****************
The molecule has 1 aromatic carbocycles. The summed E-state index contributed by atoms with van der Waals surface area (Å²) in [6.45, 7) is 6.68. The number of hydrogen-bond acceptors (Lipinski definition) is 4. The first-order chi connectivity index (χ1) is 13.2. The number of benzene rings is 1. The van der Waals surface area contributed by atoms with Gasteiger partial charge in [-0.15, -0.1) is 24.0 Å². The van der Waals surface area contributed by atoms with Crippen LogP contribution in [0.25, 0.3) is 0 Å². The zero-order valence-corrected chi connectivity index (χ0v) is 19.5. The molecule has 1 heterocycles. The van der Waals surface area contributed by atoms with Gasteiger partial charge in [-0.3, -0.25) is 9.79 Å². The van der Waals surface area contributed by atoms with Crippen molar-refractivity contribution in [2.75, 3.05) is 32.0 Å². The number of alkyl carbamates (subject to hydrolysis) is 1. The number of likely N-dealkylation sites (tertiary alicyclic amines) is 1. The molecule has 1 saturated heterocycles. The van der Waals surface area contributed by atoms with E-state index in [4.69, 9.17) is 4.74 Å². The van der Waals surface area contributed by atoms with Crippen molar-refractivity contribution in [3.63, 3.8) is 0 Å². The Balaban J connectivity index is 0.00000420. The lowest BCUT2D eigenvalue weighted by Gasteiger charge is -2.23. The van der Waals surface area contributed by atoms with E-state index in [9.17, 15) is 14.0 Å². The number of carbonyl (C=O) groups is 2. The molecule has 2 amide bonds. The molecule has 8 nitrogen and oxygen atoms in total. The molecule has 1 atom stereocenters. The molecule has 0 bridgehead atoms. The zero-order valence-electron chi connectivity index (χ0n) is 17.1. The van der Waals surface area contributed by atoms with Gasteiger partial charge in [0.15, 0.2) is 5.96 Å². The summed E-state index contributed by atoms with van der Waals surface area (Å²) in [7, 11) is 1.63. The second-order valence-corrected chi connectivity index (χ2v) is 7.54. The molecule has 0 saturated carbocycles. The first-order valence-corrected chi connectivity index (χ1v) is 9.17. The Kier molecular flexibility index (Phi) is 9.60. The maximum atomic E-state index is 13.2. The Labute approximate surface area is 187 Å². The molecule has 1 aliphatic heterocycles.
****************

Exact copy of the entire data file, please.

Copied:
The molecule has 1 aromatic carbocycles. The summed E-state index contributed by atoms with van der Waals surface area (Å²) in [6.45, 7) is 6.68. The number of hydrogen-bond acceptors (Lipinski definition) is 4. The first-order chi connectivity index (χ1) is 13.2. The number of benzene rings is 1. The van der Waals surface area contributed by atoms with Gasteiger partial charge in [-0.15, -0.1) is 24.0 Å². The van der Waals surface area contributed by atoms with Crippen LogP contribution in [0.25, 0.3) is 0 Å². The zero-order valence-corrected chi connectivity index (χ0v) is 19.5. The molecule has 1 heterocycles. The van der Waals surface area contributed by atoms with Gasteiger partial charge in [-0.3, -0.25) is 9.79 Å². The van der Waals surface area contributed by atoms with Crippen molar-refractivity contribution in [2.75, 3.05) is 32.0 Å². The number of alkyl carbamates (subject to hydrolysis) is 1. The number of likely N-dealkylation sites (tertiary alicyclic amines) is 1. The molecule has 1 saturated heterocycles. The van der Waals surface area contributed by atoms with E-state index in [4.69, 9.17) is 4.74 Å². The van der Waals surface area contributed by atoms with Crippen molar-refractivity contribution in [3.63, 3.8) is 0 Å². The Balaban J connectivity index is 0.00000420. The lowest BCUT2D eigenvalue weighted by Gasteiger charge is -2.23. The van der Waals surface area contributed by atoms with E-state index in [9.17, 15) is 14.0 Å². The number of carbonyl (C=O) groups is 2. The molecule has 2 amide bonds. The molecule has 8 nitrogen and oxygen atoms in total. The molecule has 1 atom stereocenters. The molecule has 0 bridgehead atoms. The zero-order valence-electron chi connectivity index (χ0n) is 17.1. The van der Waals surface area contributed by atoms with Gasteiger partial charge in [0.15, 0.2) is 5.96 Å². The summed E-state index contributed by atoms with van der Waals surface area (Å²) in [7, 11) is 1.63. The second-order valence-corrected chi connectivity index (χ2v) is 7.54. The molecule has 0 saturated carbocycles. The first-order valence-corrected chi connectivity index (χ1v) is 9.17. The Kier molecular flexibility index (Phi) is 9.60. The maximum atomic E-state index is 13.2. The Labute approximate surface area is 187 Å². The molecule has 1 aliphatic heterocycles.